Getting Started

Implementing the queries

Now that the Calendar is loaded with appointment data from the ASCII file, we must deal with the queries themselves. The Args(C++) component is used to parse command line options, and the Regex(C++) component is used to handle regular expressions (which are only used if the -r option is specified). Here is process_queries(), called originally from main():

       void process_queries(const Calendar& cal, int argc,
         const char*const* argv) {
           Args args(argc, argv, "tnr:");
           Regex r(");  // matches everything
           if (args.isset('r')) {
           if (args.isset('t'))
               show_todays_appts(cal, r);
           if (args.isset('n'))
               show_next_appt(cal, r);
Here is the code to show today's Appointments:
       void show_todays_appts(const Calendar& cal,
         const Regex& r) {
           Time now = make_time("now");
           Date today(now);
           if (!cal.element(today))
               cout << "cal: no appointments for today"
                    << endl;
           else {
               cout << "your appointments for " << today
                    << ":" << endl;
               show_appts(cal[today], r);
All the above does is compute the current date, check whether that is a key in the Map, and if so, call a function show_appts() to show the Appts at that key. In the process, it prints today's Date using the following function:
       ostream& operator<<(ostream& os, Date d) {
           os << d.midnight.make_string("%x");
           return os;
Here is show_appts():
       void show_appts(const Appts& appts,const Regex& r){
           for (int i = 0; i < appts.num(); ++i)
               if (r.match(appts[i].desc))
                   cout << "\t" << appts[i] << endl;
Notice this invokes the output operation for an Appointment. Here it is:
       ostream& operator<<(ostream& os,
         const Appointment& a) {
           show_clock_part(os, a.time);
           os << "\t" << a.desc;
           return os;
The function show_clock_part() just shows the clock part of the given Time in the appropriate format:
       void show_clock_part(ostream& os, const Time& t) {
           os << t.clock_part().make_string("%X");
This completes the code for the -t query. Here now is the code for the -n query:
       void show_next_appt(const Calendar& cal,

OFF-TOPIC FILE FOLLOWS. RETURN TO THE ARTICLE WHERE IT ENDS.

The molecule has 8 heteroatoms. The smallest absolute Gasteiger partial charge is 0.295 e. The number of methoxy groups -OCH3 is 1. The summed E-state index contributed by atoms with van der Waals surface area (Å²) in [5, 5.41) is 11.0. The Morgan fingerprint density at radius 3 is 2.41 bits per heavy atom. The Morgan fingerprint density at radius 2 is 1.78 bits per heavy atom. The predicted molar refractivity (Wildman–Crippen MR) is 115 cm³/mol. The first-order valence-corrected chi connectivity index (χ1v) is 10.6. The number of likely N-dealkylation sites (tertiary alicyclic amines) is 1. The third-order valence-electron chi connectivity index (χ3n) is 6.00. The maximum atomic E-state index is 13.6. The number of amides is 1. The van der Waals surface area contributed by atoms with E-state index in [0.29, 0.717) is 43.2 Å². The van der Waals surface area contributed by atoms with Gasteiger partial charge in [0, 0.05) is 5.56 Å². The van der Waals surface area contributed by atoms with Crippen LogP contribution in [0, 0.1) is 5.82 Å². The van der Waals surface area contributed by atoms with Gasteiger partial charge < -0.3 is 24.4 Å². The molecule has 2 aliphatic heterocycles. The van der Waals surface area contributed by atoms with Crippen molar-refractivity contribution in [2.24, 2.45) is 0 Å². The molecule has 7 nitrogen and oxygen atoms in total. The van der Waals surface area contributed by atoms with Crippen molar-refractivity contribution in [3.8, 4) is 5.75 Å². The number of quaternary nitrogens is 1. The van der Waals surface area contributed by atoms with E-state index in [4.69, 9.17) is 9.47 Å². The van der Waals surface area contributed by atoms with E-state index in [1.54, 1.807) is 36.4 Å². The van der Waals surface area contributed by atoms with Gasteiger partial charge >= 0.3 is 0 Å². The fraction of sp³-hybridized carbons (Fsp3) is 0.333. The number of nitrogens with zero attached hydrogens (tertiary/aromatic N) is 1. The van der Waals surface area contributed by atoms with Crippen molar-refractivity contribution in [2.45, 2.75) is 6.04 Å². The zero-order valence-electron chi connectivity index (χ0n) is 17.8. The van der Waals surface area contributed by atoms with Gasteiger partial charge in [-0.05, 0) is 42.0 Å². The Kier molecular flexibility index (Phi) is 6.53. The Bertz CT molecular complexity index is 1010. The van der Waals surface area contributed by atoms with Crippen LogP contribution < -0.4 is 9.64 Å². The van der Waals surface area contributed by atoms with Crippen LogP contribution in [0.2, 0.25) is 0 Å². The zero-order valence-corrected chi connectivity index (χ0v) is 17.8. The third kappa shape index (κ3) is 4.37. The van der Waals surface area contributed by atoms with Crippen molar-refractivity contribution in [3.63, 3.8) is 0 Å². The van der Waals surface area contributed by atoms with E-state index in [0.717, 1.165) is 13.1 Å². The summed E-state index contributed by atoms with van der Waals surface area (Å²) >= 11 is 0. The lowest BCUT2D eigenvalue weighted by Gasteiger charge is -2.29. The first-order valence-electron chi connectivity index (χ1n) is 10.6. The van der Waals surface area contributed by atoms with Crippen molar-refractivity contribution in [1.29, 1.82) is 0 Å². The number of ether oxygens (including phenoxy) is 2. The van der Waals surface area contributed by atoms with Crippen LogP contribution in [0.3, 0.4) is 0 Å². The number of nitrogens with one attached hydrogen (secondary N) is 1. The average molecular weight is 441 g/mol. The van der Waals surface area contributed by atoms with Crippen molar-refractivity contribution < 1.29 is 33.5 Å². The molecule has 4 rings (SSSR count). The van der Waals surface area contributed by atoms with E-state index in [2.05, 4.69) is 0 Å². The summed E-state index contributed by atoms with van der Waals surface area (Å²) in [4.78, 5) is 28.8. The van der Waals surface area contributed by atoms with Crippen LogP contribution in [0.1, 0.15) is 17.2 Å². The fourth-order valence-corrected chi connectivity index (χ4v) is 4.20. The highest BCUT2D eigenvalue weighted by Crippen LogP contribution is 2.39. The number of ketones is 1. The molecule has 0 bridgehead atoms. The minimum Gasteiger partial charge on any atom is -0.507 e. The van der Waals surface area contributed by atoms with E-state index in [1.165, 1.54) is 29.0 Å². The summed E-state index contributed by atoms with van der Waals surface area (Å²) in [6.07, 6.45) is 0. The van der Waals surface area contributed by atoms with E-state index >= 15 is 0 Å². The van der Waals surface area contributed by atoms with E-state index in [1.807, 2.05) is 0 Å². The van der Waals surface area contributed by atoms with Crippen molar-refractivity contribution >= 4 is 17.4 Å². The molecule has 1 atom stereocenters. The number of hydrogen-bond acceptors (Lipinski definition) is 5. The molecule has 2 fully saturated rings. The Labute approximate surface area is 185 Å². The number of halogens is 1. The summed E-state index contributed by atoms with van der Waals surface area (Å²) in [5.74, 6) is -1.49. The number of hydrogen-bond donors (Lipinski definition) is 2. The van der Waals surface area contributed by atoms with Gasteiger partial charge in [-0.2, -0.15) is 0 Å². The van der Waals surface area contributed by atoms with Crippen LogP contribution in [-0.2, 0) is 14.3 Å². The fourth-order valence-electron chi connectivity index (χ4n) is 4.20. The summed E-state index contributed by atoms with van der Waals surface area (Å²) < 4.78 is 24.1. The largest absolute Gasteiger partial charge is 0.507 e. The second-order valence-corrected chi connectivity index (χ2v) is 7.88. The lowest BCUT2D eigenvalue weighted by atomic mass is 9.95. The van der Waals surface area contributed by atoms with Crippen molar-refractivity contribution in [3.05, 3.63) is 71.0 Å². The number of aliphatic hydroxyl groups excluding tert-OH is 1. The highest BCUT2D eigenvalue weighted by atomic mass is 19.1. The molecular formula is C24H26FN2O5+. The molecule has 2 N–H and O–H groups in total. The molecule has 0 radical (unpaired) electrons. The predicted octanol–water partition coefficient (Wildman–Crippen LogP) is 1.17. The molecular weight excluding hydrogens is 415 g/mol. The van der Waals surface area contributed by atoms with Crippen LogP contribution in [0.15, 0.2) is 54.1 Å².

const Regex& r) {
           Time now = make_time("now");
           Date today(now);
           Calendariter i = cal.element(today);
           if (!i) i = cal.first();
           search_forward_in_cal(i, now, r);
If there is an entry in the Calendar for today, we search forward from that entry for the first Appointment whose time is later than now. If there is no entry in the Calendar for today, we must begin our search at the earliest entry in the Calendar.

The function search_forward_in_cal() searches forward in the Calendar starting at the day indexed by i, looking for the first appointment after now matching the given regular expression:

       void search_forward_in_cal(Calendariter& i, Time now,
         const Regex& r) {
           for ( ; i;
               if (search_in_appts(i.curr()->value, now, r))
The function search_in_appts() searches forward in the given Appts for the first appointment after now matching the regular expression. It returns true if such an Appointment was found (in which case it shows it).
       int search_in_appts(const Appts& appts, Time now,
         const Regex& r) {
           for (int i = 0; i < appts.num(); ++i) {
               const Appointment& a = appts[i];
               if (a.time > now && r.match(a.desc)) {
                   cout << "Your next appointment is on "
                        << appts[i].make_string("%x:")
                        << endl;
                   cout << "\t" << a << endl;
                   return 1;
           return 0;

Notice the similarity between this function and show_appts() above; with a little effort we could factor out common code, making them parameterized versions of a single function. (We leave it to the reader to do this.)

Next topic: Making the program robust and user-friendly
Previous topic: Choosing a representation for a day's appointments

© 2005 The SCO Group, Inc. All rights reserved.
SCO OpenServer Release 6.0.0 -- 02 June 2005